Low flow sampling

Our ESR Olha Nikolenko is focused on the study of the dynamics of GHGs in groundwater. During her field investigations Olha applied low flow sampling technique in order to collect representative groundwater samples from the specific depths minimizing the mixing between different water layers. The collected samples were analyzed for a range of hydrochemical parameters and isotopes (15N, 18O, 11B, 13C, 34S and 3H). In addition, sampled groundwater was used to perform laboratory incubation experiments using NO3- and NH4+ compounds labelled with heavy 15N isotope to quantify the rates of denitrification and nitrification processes.

Collection of groundwater samples

Such approach can help to obtain better insight into the extent of oxic and anoxic zones, occurrence of biochemical processes along the vertical profile of the aquifer and accumulation of GHGs in different hydrogeochemical conditions.

Field set-up for low flow sampling procedure

ESR 13 at the International Phosphorus Workshop 9 (IPW9) – Putting phosphorus first? How to address current and future challenges

The International Phosphorus Workshop is a unique event that brings together experts working on phosphorus in terrestrial and aquatic systems. The workshop is organized every three years in a different location; the first IPW was carried out in Wexford, Ireland, in 1995. This year the event took place at ETH Zurich, Switzerland, from 8th to 12th of July and had an additional relevance since it is the 350th anniversary of the discovery of phosphorus. Our fellow Domiziana Cristini (ESR13) is currently working on stable isotopes of phosphate in freshwater ecosystems, hence the IPW9 was a great opportunity to discuss her project. She presented a poster in the session dedicated to theme 5 (Environmental phosphorus problems).

1. Main campus of ETH Zurich, Switzerland

The workshop arose from the awareness that phosphorus (P) is a key element to all organisms and that an inappropriate use of it causes environmental problems. P is largely applied as fertilizer all over the world and its excess in soils results in dissipation into freshwater ecosystems. The enrichment of P in water bodies is termed eutrophication and has diverse negative consequences like the deterioration of water quality, toxic algal blooms, anoxia (Sondergaard & Jeppesen, 2007). Furthermore, the P surplus that remains in soil may threaten terrestrial biodiversity (Lambers et al., 2013).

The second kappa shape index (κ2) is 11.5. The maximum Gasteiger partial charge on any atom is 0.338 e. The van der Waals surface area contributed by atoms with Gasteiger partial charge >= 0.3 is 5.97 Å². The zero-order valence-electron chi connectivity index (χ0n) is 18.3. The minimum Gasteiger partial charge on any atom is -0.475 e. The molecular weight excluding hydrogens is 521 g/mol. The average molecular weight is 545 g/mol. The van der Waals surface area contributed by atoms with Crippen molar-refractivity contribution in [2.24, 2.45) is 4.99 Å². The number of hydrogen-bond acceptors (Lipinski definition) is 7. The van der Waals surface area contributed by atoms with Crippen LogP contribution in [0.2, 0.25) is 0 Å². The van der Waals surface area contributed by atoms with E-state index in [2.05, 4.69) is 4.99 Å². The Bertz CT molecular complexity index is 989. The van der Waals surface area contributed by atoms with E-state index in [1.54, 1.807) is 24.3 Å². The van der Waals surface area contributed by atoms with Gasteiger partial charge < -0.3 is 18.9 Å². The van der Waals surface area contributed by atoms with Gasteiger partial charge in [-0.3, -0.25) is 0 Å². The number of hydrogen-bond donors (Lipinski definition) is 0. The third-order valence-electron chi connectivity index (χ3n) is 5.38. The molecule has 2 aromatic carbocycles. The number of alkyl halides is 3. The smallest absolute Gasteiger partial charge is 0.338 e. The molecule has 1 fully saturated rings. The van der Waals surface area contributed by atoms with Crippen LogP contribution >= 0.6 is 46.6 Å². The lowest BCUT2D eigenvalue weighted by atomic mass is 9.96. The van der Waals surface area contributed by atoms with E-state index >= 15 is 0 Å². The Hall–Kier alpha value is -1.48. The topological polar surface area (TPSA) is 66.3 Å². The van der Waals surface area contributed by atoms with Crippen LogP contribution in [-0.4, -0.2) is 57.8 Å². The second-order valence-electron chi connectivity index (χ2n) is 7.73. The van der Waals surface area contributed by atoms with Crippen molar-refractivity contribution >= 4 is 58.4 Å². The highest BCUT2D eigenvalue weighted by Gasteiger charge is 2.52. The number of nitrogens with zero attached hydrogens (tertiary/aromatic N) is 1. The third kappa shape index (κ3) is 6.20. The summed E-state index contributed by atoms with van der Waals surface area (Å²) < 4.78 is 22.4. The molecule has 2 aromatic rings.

2. Booklet of the IPW9 programme

The IPW9 was attended by experts from different fields: natural, engineering and social science, to offer a deeper view on all the aspects that concern P. The activities took place in plenary and parallel oral presentations, poster sessions, interactive workshops and excursions. During these activities five themes were investigated: 1. Phosphorus scarcity, 2. Optimizing regional and national phosphorus cycles, 3. Sourcing phosphorus fertilizers, 4. Efficient phosphorus use in agroecosystems, 5. Environmental phosphorus problems. The oral and poster presentations gave an insight on the advancements in P knowledge and technology, as well as on the concepts that drove the P-related research so far. On the other hand, the interactive workshops offered the possibility to discuss future research address and actions to solve P-derived problems.

3. ESR13 and her poster


References:

Lambers, H., Ahmedi, I., Berkowitz, O., Dunne, C., Finnegan, P.M., Hardy, G.E.St J., Jost, R., Laliberté, E., Pearse, S.J., Teste, F.P., 2013. Phosphorus nutrition of phosphorus-sensitive Australian native plants: threats to plant communities in a global biodiversity hotspot. Conserv Physiol 1: (1).